• A 1-by-K vector ZI containing a single row from X or from the query points Y

    • An m-by-K matrix ZJ containing multiple rows of X or Y

  • Return an m-by-1 vector of distances D2, whose jth element is the distance between the observations ZI and ZJ(j,:)

For more details, see Distance Metrics.

Example: 'Distance','minkowski'

Data Types: char | function_handle

'IncludeTies' — Flag to include nearest neighbors that have the same distance from query observationsfalse (0) (default) | true (1)

Flag to include nearest neighbors that have the same distance from query observations, specified as the comma-separated pair consisting of 'IncludeTies' and false (0) or true (1).

If IncludeTies is true, then:

  • knnsearch includes all nearest neighbors whose distances are equal to the Kth smallest distance in the output arguments.

  • Idx and D are m-by-1 cell arrays such that each cell contains a vector of at least K indices and distances, respectively. Each vector in D contains arranged distances in ascending order. Each row in Idx contains the indices of the nearest neighbors corresponding to these smallest distances in D.

If IncludeTies is false, then knnsearch chooses the observation with the smallest index among the observations that have the same distance from a query point.

Example: 'IncludeTies',true

'K' — Number of nearest neighbors to search for in the training data per query observation1 (default) | positive integer

Number of nearest neighbors to search for in the training data per query observation, specified as the comma-separated pair consisting of 'IncludeTies' and a positive integer.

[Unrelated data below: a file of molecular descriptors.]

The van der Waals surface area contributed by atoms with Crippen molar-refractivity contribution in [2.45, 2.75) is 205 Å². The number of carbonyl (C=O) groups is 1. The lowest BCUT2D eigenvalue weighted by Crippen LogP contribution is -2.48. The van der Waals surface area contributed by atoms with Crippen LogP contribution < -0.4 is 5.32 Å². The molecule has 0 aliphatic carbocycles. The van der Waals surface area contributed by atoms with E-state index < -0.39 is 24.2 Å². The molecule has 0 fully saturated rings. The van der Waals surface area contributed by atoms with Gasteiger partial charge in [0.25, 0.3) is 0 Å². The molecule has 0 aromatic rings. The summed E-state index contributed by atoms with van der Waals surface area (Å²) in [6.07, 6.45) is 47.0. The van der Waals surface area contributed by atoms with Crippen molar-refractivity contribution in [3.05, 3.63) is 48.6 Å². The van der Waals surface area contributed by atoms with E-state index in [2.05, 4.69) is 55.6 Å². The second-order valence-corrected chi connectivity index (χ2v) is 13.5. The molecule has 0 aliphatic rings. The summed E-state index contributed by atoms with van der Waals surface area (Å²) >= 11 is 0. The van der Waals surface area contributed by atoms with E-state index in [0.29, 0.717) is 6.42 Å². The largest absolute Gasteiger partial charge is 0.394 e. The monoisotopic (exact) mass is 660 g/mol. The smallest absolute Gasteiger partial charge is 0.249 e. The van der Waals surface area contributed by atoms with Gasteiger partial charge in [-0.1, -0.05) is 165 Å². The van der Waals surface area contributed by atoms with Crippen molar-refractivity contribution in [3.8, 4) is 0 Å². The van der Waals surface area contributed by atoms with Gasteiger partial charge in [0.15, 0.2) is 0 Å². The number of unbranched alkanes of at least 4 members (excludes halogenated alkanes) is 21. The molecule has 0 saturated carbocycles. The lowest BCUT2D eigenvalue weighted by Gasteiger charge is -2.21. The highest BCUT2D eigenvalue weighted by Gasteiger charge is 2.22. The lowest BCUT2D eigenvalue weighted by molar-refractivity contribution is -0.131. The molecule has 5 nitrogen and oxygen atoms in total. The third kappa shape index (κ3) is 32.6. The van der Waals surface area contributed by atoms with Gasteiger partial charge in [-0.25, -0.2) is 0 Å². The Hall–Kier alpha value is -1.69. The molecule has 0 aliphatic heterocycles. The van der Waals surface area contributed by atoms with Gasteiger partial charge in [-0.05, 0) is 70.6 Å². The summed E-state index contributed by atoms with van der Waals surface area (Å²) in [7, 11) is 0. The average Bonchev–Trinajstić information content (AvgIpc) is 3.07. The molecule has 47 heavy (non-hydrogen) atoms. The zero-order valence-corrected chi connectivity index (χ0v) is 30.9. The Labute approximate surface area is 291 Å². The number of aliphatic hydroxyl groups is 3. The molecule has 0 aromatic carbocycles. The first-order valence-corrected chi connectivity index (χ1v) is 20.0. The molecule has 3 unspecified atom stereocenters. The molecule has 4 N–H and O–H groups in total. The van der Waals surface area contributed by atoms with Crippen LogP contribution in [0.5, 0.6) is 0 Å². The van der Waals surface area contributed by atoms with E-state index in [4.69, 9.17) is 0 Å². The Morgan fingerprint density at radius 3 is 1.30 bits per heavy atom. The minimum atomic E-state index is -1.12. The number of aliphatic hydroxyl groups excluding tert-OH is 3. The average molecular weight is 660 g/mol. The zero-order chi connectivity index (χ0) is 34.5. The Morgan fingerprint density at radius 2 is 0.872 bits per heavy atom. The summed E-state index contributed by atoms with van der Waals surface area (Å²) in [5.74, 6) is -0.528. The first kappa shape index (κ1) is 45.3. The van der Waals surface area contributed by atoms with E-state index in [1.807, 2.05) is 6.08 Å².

Example: 'K',2

Data Types: single | double

'P' — Exponent for Minkowski distance metric2 (default) | positive scalar

Exponent for the Minkowski distance metric, specified as the comma-separated pair consisting of 'P' and a positive scalar. If you specify P and do not specify 'Distance','minkowski', then the software throws an error.

Example: 'P',3

Data Types: double | single

For Exhaustive Nearest Neighbor Searchers

'Cov' — Covariance matrix for Mahalanobis distance metricnancov(X) (default) | positive definite matrix

Covariance matrix for the Mahalanobis distance metric, specified as the comma-separated pair consisting of 'Cov' and a positive definite matrix. Cov is a K-by-K matrix, where K is the number of columns of X. If you specify Cov and do not specify 'Distance','mahalanobis', then knnsearch throws an error.

Example: 'Cov',eye(3)

Data Types: double | single

'Scale' — Scale parameter value for standard Euclidean distance metricnanstd(X) (default) | nonnegative numeric vector

Scale parameter value for the standard Euclidean distance metric, specified as the comma-separated pair consisting of 'Scale' and a nonnegative numeric vector. Scale has length K, where K is the number of columns of X.

The software scales each difference between the training and query data using the corresponding element of Scale. If you specify Scale and do not specify 'Distance','seuclidean', then knnsearch throws an error.